Q: My 14-year-old daughter went to sleepaway camp last summer with a close friend from her class. This friend was not very loyal in camp. She began to make new friends (which is fine), but started to ignore my daughter (who, she felt, wasn’t “cool” enough). My daughter was very hurt. She was floundering, trying to find new girls to be with every few days — and didn’t really find a place for herself. She still likes camp itself, so we registered her for this summer — but she is worried this will happen again.
Since last year, she has become friendly with another girl in her class, but the relationship is not necessarily a healthy one. This girl looks up to my daughter, is clingy and is clearly not on an equal footing with her in many ways. They will be in the same bunk. I’m afraid this relationship will keep my daughter from branching out and befriending others. I begged my daughter to try another camp in order to make new friends. Since nearly all the girls in her class are going to this camp, which is loosely affiliated with their school, she feels uncomfortable going anywhere else. I understand her feelings — but people do go to other camps for various reasons.
I thought that perhaps she could just skip sleepaway camp altogether this year. However, she plans to be a junior counselor for the other month, and doesn’t want to do that job for two months.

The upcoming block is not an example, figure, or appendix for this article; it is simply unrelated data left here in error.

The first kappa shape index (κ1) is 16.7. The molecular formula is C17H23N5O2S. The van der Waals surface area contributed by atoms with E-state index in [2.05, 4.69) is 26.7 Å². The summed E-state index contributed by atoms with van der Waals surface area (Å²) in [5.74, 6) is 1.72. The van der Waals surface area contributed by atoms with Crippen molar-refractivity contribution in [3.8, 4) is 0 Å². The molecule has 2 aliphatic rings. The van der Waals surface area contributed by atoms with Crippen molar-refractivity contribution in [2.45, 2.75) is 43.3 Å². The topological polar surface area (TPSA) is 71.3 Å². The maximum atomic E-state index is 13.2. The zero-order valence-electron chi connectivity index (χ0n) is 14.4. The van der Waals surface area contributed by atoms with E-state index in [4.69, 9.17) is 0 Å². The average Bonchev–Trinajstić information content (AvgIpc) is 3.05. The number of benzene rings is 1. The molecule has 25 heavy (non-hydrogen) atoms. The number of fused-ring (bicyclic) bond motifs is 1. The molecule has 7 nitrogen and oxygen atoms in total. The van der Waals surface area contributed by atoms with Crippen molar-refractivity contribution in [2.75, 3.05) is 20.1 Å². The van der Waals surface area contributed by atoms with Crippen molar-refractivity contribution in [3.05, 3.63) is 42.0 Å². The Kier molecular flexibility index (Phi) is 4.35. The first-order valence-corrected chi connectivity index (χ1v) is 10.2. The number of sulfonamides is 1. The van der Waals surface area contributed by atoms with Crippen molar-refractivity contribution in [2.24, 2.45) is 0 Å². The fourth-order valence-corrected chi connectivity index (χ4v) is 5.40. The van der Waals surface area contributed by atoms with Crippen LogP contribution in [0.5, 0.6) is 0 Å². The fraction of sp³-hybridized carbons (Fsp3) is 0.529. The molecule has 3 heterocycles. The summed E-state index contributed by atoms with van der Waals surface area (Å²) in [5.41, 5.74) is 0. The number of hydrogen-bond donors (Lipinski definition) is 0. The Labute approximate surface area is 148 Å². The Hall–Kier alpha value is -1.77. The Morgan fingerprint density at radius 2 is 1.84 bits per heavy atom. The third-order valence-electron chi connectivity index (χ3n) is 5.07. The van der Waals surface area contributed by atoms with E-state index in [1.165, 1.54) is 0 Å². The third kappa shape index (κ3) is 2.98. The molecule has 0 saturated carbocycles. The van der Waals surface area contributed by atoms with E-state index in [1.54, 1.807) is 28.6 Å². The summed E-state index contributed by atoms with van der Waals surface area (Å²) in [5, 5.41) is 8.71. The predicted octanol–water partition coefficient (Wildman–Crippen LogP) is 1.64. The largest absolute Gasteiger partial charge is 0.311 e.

What do you think my daughter should do, and what’s my role as a mother to guide her in this area?
A: If your daughter likes the actual camp experience, suggesting that she stay home for both months is not a growth-producing option.
It’s hard to know which camp is a better choice. Do any girls she knows attend the other camp you’re considering? If your daughter has general social issues (which is difficult to know from your letter), going to a new camp with new girls may be an overwhelming challenge rather than a positive move. Does your daughter have issues making and keeping friends in school? Is it possible that she did not feel comfortable making new friends in camp last year because she is a self-doubting individual and continually questioned the people and their relationship with her?
However, if the girls at this new camp are more her “style” (as she had trouble fitting in with her peers in camp last year), it might be a positive change. Perhaps last year’s camp had more cliques, and girls who were not part of a group felt isolated.
How does your daughter feel about being in camp with the classmate with whom she shares an unequal relationship? Does she feel that she will not be able to make new friends due to the dependent relationship of this classmate?
As a mother, opening your daughter’s mind to questioning the pros and cons of this decision is the best you can do to help her.
Your daughter wants to return to this camp; perhaps she feels that the camp’s merits outweigh her fears of making new friends or having to have a “best friend.” Being honest with oneself is a great tool in life, and your daughter now has a chance to experience this self-discovery.